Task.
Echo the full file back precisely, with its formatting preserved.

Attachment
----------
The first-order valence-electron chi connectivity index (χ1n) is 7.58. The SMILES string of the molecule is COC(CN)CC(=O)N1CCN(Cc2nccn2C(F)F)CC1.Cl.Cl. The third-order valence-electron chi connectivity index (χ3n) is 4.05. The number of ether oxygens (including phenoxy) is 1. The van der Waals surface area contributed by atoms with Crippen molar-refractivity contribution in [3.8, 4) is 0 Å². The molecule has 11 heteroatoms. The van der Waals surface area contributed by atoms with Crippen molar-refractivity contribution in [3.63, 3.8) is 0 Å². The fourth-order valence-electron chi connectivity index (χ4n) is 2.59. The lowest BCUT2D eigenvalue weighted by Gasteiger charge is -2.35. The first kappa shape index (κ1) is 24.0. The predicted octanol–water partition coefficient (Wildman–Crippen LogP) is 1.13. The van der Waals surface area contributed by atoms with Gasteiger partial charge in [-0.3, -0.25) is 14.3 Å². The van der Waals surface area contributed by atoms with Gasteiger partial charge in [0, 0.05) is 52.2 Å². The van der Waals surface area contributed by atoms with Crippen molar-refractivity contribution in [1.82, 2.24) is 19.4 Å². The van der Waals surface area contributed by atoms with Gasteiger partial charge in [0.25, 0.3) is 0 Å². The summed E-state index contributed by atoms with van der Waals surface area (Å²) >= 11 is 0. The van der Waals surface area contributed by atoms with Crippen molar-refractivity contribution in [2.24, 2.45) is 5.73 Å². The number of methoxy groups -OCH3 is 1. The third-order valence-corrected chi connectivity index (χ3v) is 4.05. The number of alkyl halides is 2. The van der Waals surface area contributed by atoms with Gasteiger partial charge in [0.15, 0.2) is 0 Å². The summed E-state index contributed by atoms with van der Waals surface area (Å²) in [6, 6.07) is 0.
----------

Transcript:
The first-order valence-electron chi connectivity index (χ1n) is 7.58. The SMILES string of the molecule is COC(CN)CC(=O)N1CCN(Cc2nccn2C(F)F)CC1.Cl.Cl. The third-order valence-electron chi connectivity index (χ3n) is 4.05. The number of ether oxygens (including phenoxy) is 1. The van der Waals surface area contributed by atoms with Crippen molar-refractivity contribution in [3.8, 4) is 0 Å². The molecule has 11 heteroatoms. The van der Waals surface area contributed by atoms with Crippen molar-refractivity contribution in [3.63, 3.8) is 0 Å². The fourth-order valence-electron chi connectivity index (χ4n) is 2.59. The lowest BCUT2D eigenvalue weighted by Gasteiger charge is -2.35. The first kappa shape index (κ1) is 24.0. The predicted octanol–water partition coefficient (Wildman–Crippen LogP) is 1.13. The van der Waals surface area contributed by atoms with Gasteiger partial charge in [-0.3, -0.25) is 14.3 Å². The van der Waals surface area contributed by atoms with Gasteiger partial charge in [0, 0.05) is 52.2 Å². The van der Waals surface area contributed by atoms with Crippen molar-refractivity contribution in [1.82, 2.24) is 19.4 Å². The van der Waals surface area contributed by atoms with Gasteiger partial charge in [0.25, 0.3) is 0 Å². The summed E-state index contributed by atoms with van der Waals surface area (Å²) >= 11 is 0. The van der Waals surface area contributed by atoms with Crippen molar-refractivity contribution in [2.24, 2.45) is 5.73 Å². The number of methoxy groups -OCH3 is 1. The third-order valence-corrected chi connectivity index (χ3v) is 4.05. The number of alkyl halides is 2. The van der Waals surface area contributed by atoms with Gasteiger partial charge in [0.15, 0.2) is 0 Å². The summed E-state index contributed by atoms with van der Waals surface area (Å²) in [6, 6.07) is 0.